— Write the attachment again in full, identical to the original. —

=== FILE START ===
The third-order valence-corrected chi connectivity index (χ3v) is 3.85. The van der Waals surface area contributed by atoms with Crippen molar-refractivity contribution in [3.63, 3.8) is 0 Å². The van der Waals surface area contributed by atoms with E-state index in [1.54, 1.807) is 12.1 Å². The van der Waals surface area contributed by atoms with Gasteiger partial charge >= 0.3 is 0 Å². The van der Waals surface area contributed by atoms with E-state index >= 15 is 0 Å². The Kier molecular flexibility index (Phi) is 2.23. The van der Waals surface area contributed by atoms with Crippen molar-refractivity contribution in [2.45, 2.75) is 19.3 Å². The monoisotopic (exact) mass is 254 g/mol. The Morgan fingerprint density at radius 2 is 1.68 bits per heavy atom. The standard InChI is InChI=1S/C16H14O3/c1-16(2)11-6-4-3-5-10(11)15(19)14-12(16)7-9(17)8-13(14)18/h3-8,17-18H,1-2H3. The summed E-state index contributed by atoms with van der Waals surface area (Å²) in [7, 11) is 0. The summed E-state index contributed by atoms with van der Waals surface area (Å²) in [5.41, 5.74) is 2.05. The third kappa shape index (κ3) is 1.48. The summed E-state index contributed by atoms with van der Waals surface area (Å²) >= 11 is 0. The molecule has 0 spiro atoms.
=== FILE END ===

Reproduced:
The third-order valence-corrected chi connectivity index (χ3v) is 3.85. The van der Waals surface area contributed by atoms with Crippen molar-refractivity contribution in [3.63, 3.8) is 0 Å². The van der Waals surface area contributed by atoms with E-state index in [1.54, 1.807) is 12.1 Å². The van der Waals surface area contributed by atoms with Gasteiger partial charge >= 0.3 is 0 Å². The van der Waals surface area contributed by atoms with E-state index >= 15 is 0 Å². The Kier molecular flexibility index (Phi) is 2.23. The van der Waals surface area contributed by atoms with Crippen molar-refractivity contribution in [2.45, 2.75) is 19.3 Å². The monoisotopic (exact) mass is 254 g/mol. The Morgan fingerprint density at radius 2 is 1.68 bits per heavy atom. The standard InChI is InChI=1S/C16H14O3/c1-16(2)11-6-4-3-5-10(11)15(19)14-12(16)7-9(17)8-13(14)18/h3-8,17-18H,1-2H3. The summed E-state index contributed by atoms with van der Waals surface area (Å²) in [7, 11) is 0. The summed E-state index contributed by atoms with van der Waals surface area (Å²) in [5.41, 5.74) is 2.05. The third kappa shape index (κ3) is 1.48. The summed E-state index contributed by atoms with van der Waals surface area (Å²) >= 11 is 0. The molecule has 0 spiro atoms.